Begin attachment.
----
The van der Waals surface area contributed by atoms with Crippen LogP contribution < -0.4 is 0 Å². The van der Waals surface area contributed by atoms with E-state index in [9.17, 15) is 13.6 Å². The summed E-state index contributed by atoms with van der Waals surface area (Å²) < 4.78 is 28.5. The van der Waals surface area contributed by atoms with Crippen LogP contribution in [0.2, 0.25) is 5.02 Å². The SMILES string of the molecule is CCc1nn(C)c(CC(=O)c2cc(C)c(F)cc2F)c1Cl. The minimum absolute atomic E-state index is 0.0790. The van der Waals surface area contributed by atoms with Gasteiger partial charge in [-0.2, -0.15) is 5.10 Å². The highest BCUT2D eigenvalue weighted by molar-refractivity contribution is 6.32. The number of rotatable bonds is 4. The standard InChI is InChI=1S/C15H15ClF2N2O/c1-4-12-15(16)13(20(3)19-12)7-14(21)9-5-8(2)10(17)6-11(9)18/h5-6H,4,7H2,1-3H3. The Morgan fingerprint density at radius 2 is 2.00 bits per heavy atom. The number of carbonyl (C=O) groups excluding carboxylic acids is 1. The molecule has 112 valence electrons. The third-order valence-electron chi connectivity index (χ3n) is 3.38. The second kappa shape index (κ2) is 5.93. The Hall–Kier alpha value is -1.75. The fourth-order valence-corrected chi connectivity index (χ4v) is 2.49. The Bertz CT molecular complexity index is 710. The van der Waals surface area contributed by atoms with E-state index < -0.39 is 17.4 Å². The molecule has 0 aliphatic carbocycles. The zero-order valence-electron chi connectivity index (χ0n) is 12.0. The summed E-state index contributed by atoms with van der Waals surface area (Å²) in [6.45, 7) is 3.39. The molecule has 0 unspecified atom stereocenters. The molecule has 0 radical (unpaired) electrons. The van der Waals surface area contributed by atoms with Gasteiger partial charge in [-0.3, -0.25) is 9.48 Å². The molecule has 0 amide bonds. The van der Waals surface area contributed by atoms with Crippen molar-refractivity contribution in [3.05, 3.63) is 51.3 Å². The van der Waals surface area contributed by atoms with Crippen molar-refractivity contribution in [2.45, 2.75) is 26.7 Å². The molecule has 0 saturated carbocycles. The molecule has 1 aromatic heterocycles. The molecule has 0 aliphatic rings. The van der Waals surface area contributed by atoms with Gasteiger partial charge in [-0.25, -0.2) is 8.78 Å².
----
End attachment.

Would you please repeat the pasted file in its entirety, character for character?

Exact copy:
The van der Waals surface area contributed by atoms with Crippen LogP contribution < -0.4 is 0 Å². The van der Waals surface area contributed by atoms with E-state index in [9.17, 15) is 13.6 Å². The summed E-state index contributed by atoms with van der Waals surface area (Å²) < 4.78 is 28.5. The van der Waals surface area contributed by atoms with Crippen LogP contribution in [0.2, 0.25) is 5.02 Å². The SMILES string of the molecule is CCc1nn(C)c(CC(=O)c2cc(C)c(F)cc2F)c1Cl. The minimum absolute atomic E-state index is 0.0790. The van der Waals surface area contributed by atoms with Gasteiger partial charge in [-0.2, -0.15) is 5.10 Å². The highest BCUT2D eigenvalue weighted by molar-refractivity contribution is 6.32. The number of rotatable bonds is 4. The standard InChI is InChI=1S/C15H15ClF2N2O/c1-4-12-15(16)13(20(3)19-12)7-14(21)9-5-8(2)10(17)6-11(9)18/h5-6H,4,7H2,1-3H3. The Morgan fingerprint density at radius 2 is 2.00 bits per heavy atom. The number of carbonyl (C=O) groups excluding carboxylic acids is 1. The molecule has 112 valence electrons. The third-order valence-electron chi connectivity index (χ3n) is 3.38. The second kappa shape index (κ2) is 5.93. The Hall–Kier alpha value is -1.75. The fourth-order valence-corrected chi connectivity index (χ4v) is 2.49. The Bertz CT molecular complexity index is 710. The van der Waals surface area contributed by atoms with E-state index < -0.39 is 17.4 Å². The molecule has 0 aliphatic carbocycles. The zero-order valence-electron chi connectivity index (χ0n) is 12.0. The summed E-state index contributed by atoms with van der Waals surface area (Å²) in [6.45, 7) is 3.39. The molecule has 0 unspecified atom stereocenters. The molecule has 0 radical (unpaired) electrons. The van der Waals surface area contributed by atoms with Gasteiger partial charge in [-0.3, -0.25) is 9.48 Å². The molecule has 0 amide bonds. The van der Waals surface area contributed by atoms with Crippen molar-refractivity contribution in [3.05, 3.63) is 51.3 Å². The van der Waals surface area contributed by atoms with Crippen molar-refractivity contribution in [2.45, 2.75) is 26.7 Å². The molecule has 0 saturated carbocycles. The molecule has 1 aromatic heterocycles. The molecule has 0 aliphatic rings. The van der Waals surface area contributed by atoms with Gasteiger partial charge in [-0.25, -0.2) is 8.78 Å².